Welcome to the Idiot's Guide to the English Language
otherwise known by its more official title
English 402, Descriptive English Grammar
Instructor: Dennis Baron
office: 251 English
office hours: Monday and Wednesday, 1:00-2:00 pm and by appointment
class meets MW 2:00-3:15 pm; 108 English Building
Read the Web of Language
This is a course in English linguistics. We will study the English language: how we use it; how it uses us. We will learn and practice techniques for describing English, both its words and sentences and larger elements of discourse in context. We will look at the social, historical, and political forces that shape language and its use. And we will suggest ways to use what we learn about language both in the classroom and in the professional world.
Class policies --
Attendance: This is a discussion course. Your presence is essential, as is your participation. Excessive absence and poor preparation will affect your final grade.
Assignments: there will be a midterm quiz and a final exam.
Grading: midterm quiz, 40%; final exam, 50%; class participation, 10% (attendance is not participation).
Text: Curzan, Anne, and Michael Adams, How English Works: A Linguistic Introduction. 3rd ed., New York: Pearson. (C&A in the syllabus)
Mon Aug 27: Do you watch Dr. Who or Dr. Whom?, or, What is grammar good for?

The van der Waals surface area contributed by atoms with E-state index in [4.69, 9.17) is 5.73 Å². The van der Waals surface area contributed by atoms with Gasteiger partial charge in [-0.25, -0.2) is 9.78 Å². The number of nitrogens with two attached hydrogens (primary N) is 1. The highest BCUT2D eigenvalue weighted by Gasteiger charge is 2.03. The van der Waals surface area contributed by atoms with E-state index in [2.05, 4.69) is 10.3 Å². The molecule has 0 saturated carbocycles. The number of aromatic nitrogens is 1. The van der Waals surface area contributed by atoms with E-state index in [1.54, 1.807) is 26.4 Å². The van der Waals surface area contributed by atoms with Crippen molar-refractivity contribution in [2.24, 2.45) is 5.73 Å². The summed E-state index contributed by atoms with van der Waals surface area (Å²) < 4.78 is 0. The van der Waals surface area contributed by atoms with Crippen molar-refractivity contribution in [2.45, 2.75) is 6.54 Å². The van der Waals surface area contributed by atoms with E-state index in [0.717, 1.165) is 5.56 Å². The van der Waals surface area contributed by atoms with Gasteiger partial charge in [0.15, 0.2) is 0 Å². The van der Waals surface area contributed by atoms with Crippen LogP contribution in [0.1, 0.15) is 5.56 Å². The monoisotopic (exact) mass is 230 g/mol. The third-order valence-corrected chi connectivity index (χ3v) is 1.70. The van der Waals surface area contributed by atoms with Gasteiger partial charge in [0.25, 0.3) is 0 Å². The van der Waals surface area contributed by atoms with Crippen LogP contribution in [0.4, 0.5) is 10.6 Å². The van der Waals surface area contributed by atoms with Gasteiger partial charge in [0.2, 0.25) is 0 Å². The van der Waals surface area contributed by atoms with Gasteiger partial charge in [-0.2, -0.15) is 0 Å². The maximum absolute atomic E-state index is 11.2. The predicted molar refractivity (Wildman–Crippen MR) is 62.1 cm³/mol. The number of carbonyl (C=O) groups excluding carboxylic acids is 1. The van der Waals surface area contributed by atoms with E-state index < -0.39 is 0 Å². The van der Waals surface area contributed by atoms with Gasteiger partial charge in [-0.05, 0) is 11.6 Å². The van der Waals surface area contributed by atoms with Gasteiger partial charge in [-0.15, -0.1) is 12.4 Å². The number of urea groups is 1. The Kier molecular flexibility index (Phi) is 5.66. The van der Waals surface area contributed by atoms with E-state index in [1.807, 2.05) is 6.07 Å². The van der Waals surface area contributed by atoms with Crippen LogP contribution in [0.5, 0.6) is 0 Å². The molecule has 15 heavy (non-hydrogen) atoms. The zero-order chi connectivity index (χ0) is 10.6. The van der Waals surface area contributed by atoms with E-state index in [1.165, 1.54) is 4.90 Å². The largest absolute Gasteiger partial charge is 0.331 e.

Read: What is YOLO? Only teenagers know for sure.
Merriam-Webster list of new words for 2012 includes f-bomb, sexting.
OED list of new words for 2012
Watch: Sherlock Holmes, prescriptive grammarian
Now, pedants have their own version of Twitter:
Read the excerpt from The Elegance of the Hedgehog.
Read Grammar sticklers may have OCD
Then read, Why did 20,000 readers misread this?
Then read: Language lessons: It's time for English teachers to stop teaching that the world is flat
Wed Aug 29: How a Supreme Court ruling on gun control illuminates the construction of meaning
Read: Baron, Guns and grammar: Parsing the Second Amendment
Slide show: The grammar of the second amendment.
Mon Sep 3: Labor Day -- no class
Wed. Sep 5: What do you know about language?
The NASA plaque.
and this just in, from the Washington Post, on the record placed in Voyager 1 and 2
Here's what NASA has to say about the Golden Record:
Assign: the language of Fug.
Mon Sep 10: The language of Fug. What have you been told about language? How do you know if it’s right? Read C&A ch. 1.
Randy Cohen on Axe for ask
George Washington is shocked, shocked to discover
that soldiers swear and use profanity.
Taboo: Watch the swearing scene from The King's Speech
Wed Sep 12: Language and authority-- What is standard English, and who said so? Read C&A ch. 2
Old Navy offers 30% off this "Lets go Illini" women's t--you only get the apostrophe if you pay full price. The company will replace the defective shirts and offer remaining stock in Old Navy Outlets as factory second's. These t's with typos were "made in USA," not in some third-world country by child laborers too poor to have apostrophes. To insure quality control, the retailer announced plans to hire unemployed English majors as clothing proofreaders. Or should that be ensure?
In further correctness news, Weird Al Yankovic (left) edits signs over express lanes in fine grocery stores everywhere, but at Whole Foods in Lincoln Park (right), less is always fewer:
Grammar news for 9/11/12: from Google News
Sir Philip Sidney on the Double Negative
John Witherspoon on don't, an't.
Webster's Third New International Dictionary entry for ain't
Merriam-Webster's Collegiate Dictionary 11e, entry for ain't
American Heritage Dictionary 5e, entry for ain't
Mon Sep 17: Rosh Hashanah -- no class today